Greenleaf’s Best Test takes on a different view than what naturally comes to mind when the term “servant leader” is mentioned. Most of us think being a servant means you have to be a doormat, giving everything without the expectation of return. It sounds exhausting, and it is!  This is not a serving leader.  We need to step back to see the greater goal, where we want to be, and continually make steps (and sometimes re-step) forward toward it.  Leading by stepping back.  How terrifying and empowering to the servant leader and the person being served!  Do you remember when someone believed you could do something and stepped back to allow you to struggle through it?  Was it a high power presentation, a field assignment, or riding your bike?

There are those around you who need you to lead them by stepping back.  Are you willing to sacrifice today for the sake of reaching the greater goal in the future?


*This blog post orginially appeared on June 16, 2016 on Amanda's blog eNthusaProve

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Inspiring Leadership: My Dad

In honor of Father’s Day I decided to do some reflection on my own father, Bob Phelps. My father has always been an example to me of what a leader should be. He encourages others, loves new ideas, and creates systems that work by removing obstacles in the way. In many ways he has been practicing serving leadership for years, although he may not have called it that.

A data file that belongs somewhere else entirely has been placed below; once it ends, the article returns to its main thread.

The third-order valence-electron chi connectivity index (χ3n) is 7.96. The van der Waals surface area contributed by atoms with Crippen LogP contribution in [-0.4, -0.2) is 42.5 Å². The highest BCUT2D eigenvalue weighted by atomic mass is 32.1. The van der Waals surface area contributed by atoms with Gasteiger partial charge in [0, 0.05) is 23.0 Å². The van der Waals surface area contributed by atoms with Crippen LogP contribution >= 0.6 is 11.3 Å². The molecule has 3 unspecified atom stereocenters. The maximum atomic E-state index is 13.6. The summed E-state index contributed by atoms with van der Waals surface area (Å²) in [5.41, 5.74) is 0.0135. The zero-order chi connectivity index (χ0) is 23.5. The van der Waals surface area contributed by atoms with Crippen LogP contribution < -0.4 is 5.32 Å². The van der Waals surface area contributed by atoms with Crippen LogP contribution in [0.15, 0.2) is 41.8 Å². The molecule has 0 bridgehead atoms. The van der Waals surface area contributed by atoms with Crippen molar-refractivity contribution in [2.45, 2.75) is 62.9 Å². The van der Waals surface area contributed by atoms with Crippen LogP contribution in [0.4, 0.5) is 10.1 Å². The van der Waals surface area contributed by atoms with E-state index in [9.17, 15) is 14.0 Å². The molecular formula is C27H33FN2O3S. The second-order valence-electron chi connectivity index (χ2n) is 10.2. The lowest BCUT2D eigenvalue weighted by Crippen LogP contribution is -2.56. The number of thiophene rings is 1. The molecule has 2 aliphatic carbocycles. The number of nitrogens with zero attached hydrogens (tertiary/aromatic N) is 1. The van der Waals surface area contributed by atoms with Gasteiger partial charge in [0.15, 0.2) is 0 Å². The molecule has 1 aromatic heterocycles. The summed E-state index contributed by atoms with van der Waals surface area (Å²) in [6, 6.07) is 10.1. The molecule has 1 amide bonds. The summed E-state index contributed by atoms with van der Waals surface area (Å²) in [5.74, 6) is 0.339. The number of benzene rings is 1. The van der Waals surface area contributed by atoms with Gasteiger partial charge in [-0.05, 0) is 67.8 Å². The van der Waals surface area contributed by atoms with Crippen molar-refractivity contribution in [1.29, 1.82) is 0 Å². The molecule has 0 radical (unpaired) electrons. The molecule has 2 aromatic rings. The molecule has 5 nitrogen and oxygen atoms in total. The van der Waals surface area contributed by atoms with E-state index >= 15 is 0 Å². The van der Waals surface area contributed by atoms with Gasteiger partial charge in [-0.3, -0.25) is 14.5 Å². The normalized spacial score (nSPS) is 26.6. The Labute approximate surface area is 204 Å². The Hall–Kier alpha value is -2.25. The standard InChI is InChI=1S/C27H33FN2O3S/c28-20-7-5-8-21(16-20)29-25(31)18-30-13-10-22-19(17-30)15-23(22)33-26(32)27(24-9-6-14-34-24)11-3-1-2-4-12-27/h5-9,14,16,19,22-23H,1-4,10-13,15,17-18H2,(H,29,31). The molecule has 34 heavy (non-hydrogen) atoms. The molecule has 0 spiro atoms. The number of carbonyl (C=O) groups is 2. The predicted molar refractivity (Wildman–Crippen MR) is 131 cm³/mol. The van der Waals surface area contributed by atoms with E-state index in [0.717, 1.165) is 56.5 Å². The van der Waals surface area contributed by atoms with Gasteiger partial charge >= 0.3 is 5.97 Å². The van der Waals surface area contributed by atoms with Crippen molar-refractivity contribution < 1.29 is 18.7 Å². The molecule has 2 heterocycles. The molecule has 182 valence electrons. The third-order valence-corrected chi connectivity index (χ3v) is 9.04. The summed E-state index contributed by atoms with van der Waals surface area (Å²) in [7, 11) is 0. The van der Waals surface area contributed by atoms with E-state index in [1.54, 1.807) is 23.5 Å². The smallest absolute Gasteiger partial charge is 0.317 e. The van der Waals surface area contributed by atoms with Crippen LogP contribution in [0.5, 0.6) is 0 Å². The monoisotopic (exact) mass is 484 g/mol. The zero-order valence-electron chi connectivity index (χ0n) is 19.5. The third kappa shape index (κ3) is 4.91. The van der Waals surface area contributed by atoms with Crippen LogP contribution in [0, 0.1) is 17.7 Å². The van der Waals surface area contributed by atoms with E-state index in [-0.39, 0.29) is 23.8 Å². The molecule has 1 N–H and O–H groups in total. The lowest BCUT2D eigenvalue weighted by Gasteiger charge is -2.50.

As I have gotten older, I have seen first-hand the transformation of some of the organizations he worked for. Watching as he took struggling work environments and turned them into thriving places, alive with energy and excitement. One of the ways he did this was by identifying a greater goal that everyone in the organization could get behind.

One organization he worked, Pittsburgh Urban Christian School (PUCS), for had the greater goal of “preparing children for a lifetime of learning” by providing excellent education regardless of the race or economic status of the family. As a part of fulfilling PUCS’s greater goal, my dad had the idea to create outdoor spaces for students to learn and have fun in. This came in two parts, the first was to create an outdoor classroom and curriculum for students of all ages to study nature. The second was to get a new playground for the students.

It just so happened that the school used a public playground that was rundown and dangerous for students and neighborhood kids to play on. My dad and his team applied for a grant to build a new playground for the neighborhood. He appealed to the school’s greater goal of teaching children to learn to get the organization behind the idea.

In the process my dad teamed up with a non-profit that specifically works to help design and build new playgrounds for children. The real excitement came when 200 volunteers were so excited about the greater goal that they participated in building the new playground. Many of the volunteers came from PUCS because they saw how this project fit into the school’s greater goal of expanding education for students and neighborhood kids alike. Today the playground is used by about 500 kids from the school, neighborhood, and local organizations.

My dad strove to do something that not only benefited his own workplace, but also the community. His greater goal helped inspire his organization and neighborhood to dream big and create something greater than themselves. I am inspired daily by my father’s example to run towards a greater goal--one that furthers our organization’s mission and strengthens the community around us.